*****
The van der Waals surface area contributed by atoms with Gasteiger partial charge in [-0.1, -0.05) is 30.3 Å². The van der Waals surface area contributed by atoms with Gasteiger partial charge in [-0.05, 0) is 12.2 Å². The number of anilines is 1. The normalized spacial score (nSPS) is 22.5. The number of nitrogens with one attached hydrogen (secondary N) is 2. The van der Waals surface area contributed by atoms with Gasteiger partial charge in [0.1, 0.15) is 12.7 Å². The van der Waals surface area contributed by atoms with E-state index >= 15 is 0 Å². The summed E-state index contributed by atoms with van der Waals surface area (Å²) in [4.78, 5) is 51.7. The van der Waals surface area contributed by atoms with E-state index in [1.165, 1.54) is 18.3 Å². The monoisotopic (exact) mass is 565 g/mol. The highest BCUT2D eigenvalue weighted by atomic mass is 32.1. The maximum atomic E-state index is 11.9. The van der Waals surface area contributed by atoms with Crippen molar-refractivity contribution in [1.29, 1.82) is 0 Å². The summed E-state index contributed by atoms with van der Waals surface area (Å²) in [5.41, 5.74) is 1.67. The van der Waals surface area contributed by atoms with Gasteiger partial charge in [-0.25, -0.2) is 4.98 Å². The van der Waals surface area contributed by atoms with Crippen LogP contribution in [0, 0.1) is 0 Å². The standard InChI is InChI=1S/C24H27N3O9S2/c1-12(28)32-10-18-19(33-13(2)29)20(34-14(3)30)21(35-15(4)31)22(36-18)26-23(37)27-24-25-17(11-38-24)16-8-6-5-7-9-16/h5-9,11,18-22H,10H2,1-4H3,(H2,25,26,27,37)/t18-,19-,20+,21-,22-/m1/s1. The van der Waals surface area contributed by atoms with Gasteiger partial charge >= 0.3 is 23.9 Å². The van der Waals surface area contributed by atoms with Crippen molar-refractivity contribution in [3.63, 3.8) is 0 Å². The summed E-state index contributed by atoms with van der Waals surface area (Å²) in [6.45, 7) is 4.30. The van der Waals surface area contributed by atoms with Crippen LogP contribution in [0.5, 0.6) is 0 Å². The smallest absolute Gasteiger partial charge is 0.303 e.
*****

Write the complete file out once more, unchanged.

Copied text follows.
The van der Waals surface area contributed by atoms with Gasteiger partial charge in [-0.1, -0.05) is 30.3 Å². The van der Waals surface area contributed by atoms with Gasteiger partial charge in [-0.05, 0) is 12.2 Å². The number of anilines is 1. The normalized spacial score (nSPS) is 22.5. The number of nitrogens with one attached hydrogen (secondary N) is 2. The van der Waals surface area contributed by atoms with Gasteiger partial charge in [0.1, 0.15) is 12.7 Å². The van der Waals surface area contributed by atoms with E-state index >= 15 is 0 Å². The summed E-state index contributed by atoms with van der Waals surface area (Å²) in [4.78, 5) is 51.7. The van der Waals surface area contributed by atoms with E-state index in [1.165, 1.54) is 18.3 Å². The monoisotopic (exact) mass is 565 g/mol. The highest BCUT2D eigenvalue weighted by atomic mass is 32.1. The maximum atomic E-state index is 11.9. The van der Waals surface area contributed by atoms with Crippen molar-refractivity contribution in [1.29, 1.82) is 0 Å². The summed E-state index contributed by atoms with van der Waals surface area (Å²) in [5.41, 5.74) is 1.67. The van der Waals surface area contributed by atoms with Gasteiger partial charge in [-0.25, -0.2) is 4.98 Å². The van der Waals surface area contributed by atoms with Crippen LogP contribution in [0, 0.1) is 0 Å². The standard InChI is InChI=1S/C24H27N3O9S2/c1-12(28)32-10-18-19(33-13(2)29)20(34-14(3)30)21(35-15(4)31)22(36-18)26-23(37)27-24-25-17(11-38-24)16-8-6-5-7-9-16/h5-9,11,18-22H,10H2,1-4H3,(H2,25,26,27,37)/t18-,19-,20+,21-,22-/m1/s1. The van der Waals surface area contributed by atoms with Gasteiger partial charge >= 0.3 is 23.9 Å². The van der Waals surface area contributed by atoms with Crippen molar-refractivity contribution in [3.63, 3.8) is 0 Å². The summed E-state index contributed by atoms with van der Waals surface area (Å²) in [6.45, 7) is 4.30. The van der Waals surface area contributed by atoms with Crippen LogP contribution in [0.5, 0.6) is 0 Å². The smallest absolute Gasteiger partial charge is 0.303 e.